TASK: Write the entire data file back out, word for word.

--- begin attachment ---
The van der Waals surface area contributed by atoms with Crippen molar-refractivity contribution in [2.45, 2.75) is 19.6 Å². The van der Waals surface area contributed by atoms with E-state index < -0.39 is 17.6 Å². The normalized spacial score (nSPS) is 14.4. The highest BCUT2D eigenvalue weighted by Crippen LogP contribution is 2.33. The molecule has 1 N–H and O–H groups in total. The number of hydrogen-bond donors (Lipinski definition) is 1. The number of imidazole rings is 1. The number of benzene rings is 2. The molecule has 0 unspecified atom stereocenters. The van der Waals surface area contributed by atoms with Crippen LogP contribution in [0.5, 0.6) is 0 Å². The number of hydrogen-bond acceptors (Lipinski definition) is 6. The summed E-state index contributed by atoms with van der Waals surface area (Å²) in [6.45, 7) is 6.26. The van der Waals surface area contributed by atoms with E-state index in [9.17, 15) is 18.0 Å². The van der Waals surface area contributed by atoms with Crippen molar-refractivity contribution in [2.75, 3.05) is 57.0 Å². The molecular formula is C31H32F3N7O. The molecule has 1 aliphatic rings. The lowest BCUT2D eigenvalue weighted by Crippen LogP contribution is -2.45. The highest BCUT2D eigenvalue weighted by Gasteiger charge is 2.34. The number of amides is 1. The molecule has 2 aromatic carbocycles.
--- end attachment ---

The van der Waals surface area contributed by atoms with Crippen molar-refractivity contribution in [2.45, 2.75) is 19.6 Å². The van der Waals surface area contributed by atoms with E-state index < -0.39 is 17.6 Å². The normalized spacial score (nSPS) is 14.4. The highest BCUT2D eigenvalue weighted by Crippen LogP contribution is 2.33. The molecule has 1 N–H and O–H groups in total. The number of hydrogen-bond donors (Lipinski definition) is 1. The number of imidazole rings is 1. The number of benzene rings is 2. The molecule has 0 unspecified atom stereocenters. The van der Waals surface area contributed by atoms with Crippen LogP contribution in [0.5, 0.6) is 0 Å². The number of hydrogen-bond acceptors (Lipinski definition) is 6. The summed E-state index contributed by atoms with van der Waals surface area (Å²) in [6.45, 7) is 6.26. The van der Waals surface area contributed by atoms with E-state index in [9.17, 15) is 18.0 Å². The van der Waals surface area contributed by atoms with Crippen molar-refractivity contribution in [2.75, 3.05) is 57.0 Å². The molecular formula is C31H32F3N7O. The molecule has 1 aliphatic rings. The lowest BCUT2D eigenvalue weighted by Crippen LogP contribution is -2.45. The highest BCUT2D eigenvalue weighted by Gasteiger charge is 2.34. The number of amides is 1. The molecule has 2 aromatic carbocycles.